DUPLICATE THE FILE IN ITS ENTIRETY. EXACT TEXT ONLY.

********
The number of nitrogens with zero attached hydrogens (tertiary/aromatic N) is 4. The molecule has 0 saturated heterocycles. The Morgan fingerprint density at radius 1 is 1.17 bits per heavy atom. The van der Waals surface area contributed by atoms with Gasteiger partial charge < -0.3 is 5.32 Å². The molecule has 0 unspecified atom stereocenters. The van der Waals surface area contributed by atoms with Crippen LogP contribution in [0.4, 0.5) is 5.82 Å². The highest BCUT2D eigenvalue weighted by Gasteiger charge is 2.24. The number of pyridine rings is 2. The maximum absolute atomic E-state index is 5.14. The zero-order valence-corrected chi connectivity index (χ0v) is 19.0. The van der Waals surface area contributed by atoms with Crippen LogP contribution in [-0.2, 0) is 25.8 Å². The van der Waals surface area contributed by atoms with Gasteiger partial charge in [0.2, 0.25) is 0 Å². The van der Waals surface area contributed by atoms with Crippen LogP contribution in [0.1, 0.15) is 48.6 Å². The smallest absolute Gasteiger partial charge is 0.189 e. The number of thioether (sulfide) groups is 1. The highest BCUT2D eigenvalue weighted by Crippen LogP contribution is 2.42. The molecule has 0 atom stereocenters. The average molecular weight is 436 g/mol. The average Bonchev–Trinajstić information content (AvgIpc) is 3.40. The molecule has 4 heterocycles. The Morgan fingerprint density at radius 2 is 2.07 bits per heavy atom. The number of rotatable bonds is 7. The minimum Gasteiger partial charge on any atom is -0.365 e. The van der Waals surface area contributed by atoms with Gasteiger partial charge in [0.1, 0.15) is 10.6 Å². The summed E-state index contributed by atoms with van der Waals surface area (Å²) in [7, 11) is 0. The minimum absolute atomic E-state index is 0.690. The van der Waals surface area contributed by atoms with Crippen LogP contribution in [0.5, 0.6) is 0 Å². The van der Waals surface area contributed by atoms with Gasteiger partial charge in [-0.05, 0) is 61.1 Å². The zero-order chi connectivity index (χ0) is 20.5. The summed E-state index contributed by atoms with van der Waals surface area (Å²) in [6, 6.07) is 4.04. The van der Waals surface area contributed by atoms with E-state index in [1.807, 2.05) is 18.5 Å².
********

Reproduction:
The number of nitrogens with zero attached hydrogens (tertiary/aromatic N) is 4. The molecule has 0 saturated heterocycles. The Morgan fingerprint density at radius 1 is 1.17 bits per heavy atom. The van der Waals surface area contributed by atoms with Gasteiger partial charge < -0.3 is 5.32 Å². The molecule has 0 unspecified atom stereocenters. The van der Waals surface area contributed by atoms with Crippen LogP contribution in [0.4, 0.5) is 5.82 Å². The highest BCUT2D eigenvalue weighted by Gasteiger charge is 2.24. The number of pyridine rings is 2. The maximum absolute atomic E-state index is 5.14. The zero-order valence-corrected chi connectivity index (χ0v) is 19.0. The van der Waals surface area contributed by atoms with Crippen LogP contribution in [-0.2, 0) is 25.8 Å². The van der Waals surface area contributed by atoms with Gasteiger partial charge in [0.2, 0.25) is 0 Å². The van der Waals surface area contributed by atoms with Crippen LogP contribution in [0.1, 0.15) is 48.6 Å². The smallest absolute Gasteiger partial charge is 0.189 e. The number of thioether (sulfide) groups is 1. The highest BCUT2D eigenvalue weighted by Crippen LogP contribution is 2.42. The molecule has 0 atom stereocenters. The average molecular weight is 436 g/mol. The average Bonchev–Trinajstić information content (AvgIpc) is 3.40. The molecule has 4 heterocycles. The Morgan fingerprint density at radius 2 is 2.07 bits per heavy atom. The number of rotatable bonds is 7. The minimum Gasteiger partial charge on any atom is -0.365 e. The van der Waals surface area contributed by atoms with Gasteiger partial charge in [0.1, 0.15) is 10.6 Å². The summed E-state index contributed by atoms with van der Waals surface area (Å²) in [7, 11) is 0. The minimum absolute atomic E-state index is 0.690. The van der Waals surface area contributed by atoms with Crippen LogP contribution in [0.5, 0.6) is 0 Å². The van der Waals surface area contributed by atoms with Gasteiger partial charge in [-0.05, 0) is 61.1 Å². The zero-order chi connectivity index (χ0) is 20.5. The summed E-state index contributed by atoms with van der Waals surface area (Å²) in [6, 6.07) is 4.04. The van der Waals surface area contributed by atoms with E-state index in [1.807, 2.05) is 18.5 Å².